LAS VEGAS -- When the directive came to shed salary at the trade deadline in February, the Wizards struck a deal with the Bulls that sent Otto Porter Jr. to Chicago and brought Bobby Portis, Jabari Parker and a second-round pick to Washington. Five months later, all that remains with the Wizards is that second round pick, which they won't see until June of 2023.
That amounts to an uninspiring return for Porter, who they drafted third overall back in 2013 and developed into a player that signed a max contract extension in 2017. They cleared enough money to circumvent the luxury tax, but from a basketball, roster-building perspective, it was a net loss for the Wizards.
That was solidified on Monday, as news broke that Jabari Parker was signing with the Atlanta Hawks. He is now gone from the organization after playing only two months worth of games. And he follows Portis, who signed with the Knicks, out the door.
Veteran players leaving the Wizards this offseason with younger, cheaper guys taking their spots has been a theme. Jeff Green signed with the Jazz, Trevor Ariza bolted for the Kings and Tomas Satoransky joined the Bulls.
Those players signing elsewhere says plenty about the team's new direction under interim president Tommy Sheppard. Clearly, they are prioritizing youth and long-term financial flexibility.
We are also learning something about Sheppard. He appears to be making a case that things can be different under him than they were under Ernie Grunfeld, with whom Sheppard worked for 16 years.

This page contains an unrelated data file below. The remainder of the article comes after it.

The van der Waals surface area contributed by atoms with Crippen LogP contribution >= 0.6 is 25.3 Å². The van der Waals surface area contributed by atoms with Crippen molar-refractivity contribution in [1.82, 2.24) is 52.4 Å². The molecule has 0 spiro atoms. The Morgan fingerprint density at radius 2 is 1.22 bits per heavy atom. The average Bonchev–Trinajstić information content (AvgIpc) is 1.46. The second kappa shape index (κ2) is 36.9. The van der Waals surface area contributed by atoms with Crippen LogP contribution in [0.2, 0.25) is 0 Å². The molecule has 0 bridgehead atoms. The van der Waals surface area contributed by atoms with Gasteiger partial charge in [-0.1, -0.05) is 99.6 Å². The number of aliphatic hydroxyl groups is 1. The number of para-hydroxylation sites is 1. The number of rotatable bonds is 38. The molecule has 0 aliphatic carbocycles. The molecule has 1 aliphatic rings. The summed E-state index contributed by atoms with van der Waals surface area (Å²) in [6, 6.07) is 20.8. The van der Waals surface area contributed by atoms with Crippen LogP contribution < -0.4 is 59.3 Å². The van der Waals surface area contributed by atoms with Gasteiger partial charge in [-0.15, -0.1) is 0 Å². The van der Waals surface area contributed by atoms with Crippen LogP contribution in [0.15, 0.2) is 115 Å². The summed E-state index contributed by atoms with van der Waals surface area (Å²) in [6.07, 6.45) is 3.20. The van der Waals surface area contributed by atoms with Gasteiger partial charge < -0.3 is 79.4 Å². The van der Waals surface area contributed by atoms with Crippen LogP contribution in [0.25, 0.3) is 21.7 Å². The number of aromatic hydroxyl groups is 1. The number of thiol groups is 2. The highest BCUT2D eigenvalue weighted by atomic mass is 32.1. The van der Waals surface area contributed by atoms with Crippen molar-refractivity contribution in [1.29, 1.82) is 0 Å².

Letting Satoransky walk, in particular, had to be a tough pill to swallow. Sheppard scouted Satoransky as a teenager and did much of the work to get him to the NBA from overseas.
Sheppard took a good deal of pride in Satoransky's development. One could assume that helped Satoransky's chances return, yet Sheppard still held firm and let him go.
Sheppard could have opted to keep Portis and/or Parker to salvage the trade he helped execute. Instead, he made the difficult call to move on, knowing how the deal would then be viewed in retrospect.
These are the types of tough decisions that would probably be easier for someone brought in from outside of the organization to make. But Sheppard has been able to operate throughout the Wizards' roster overhaul with impartiality.
Time will tell if the Wizards made smart decisions. Parker's price ended up dropping to $6.5 million per season. Given he's 24 and better than most of the players on their roster, the Wizards could have justified paying that.
But keeping Parker didn't fit into Sheppard's vision of what this team should be. They are trying to reset the roster around John Wall and Bradley Beal, and clearly, Parker didn't mesh with that plan.
Perhaps it was his shortcomings on the defensive end, or that he would take minutes and shots away from other players they want to develop. His playing style does have some redundancies with Rui Hachimura, the Wizards' 2019 first round pick.
The Wizards entered this offseason with a large group of free agents. So far, the only one they have kept is Thomas Bryant. The others have become casualties of a new order of business in Washington.
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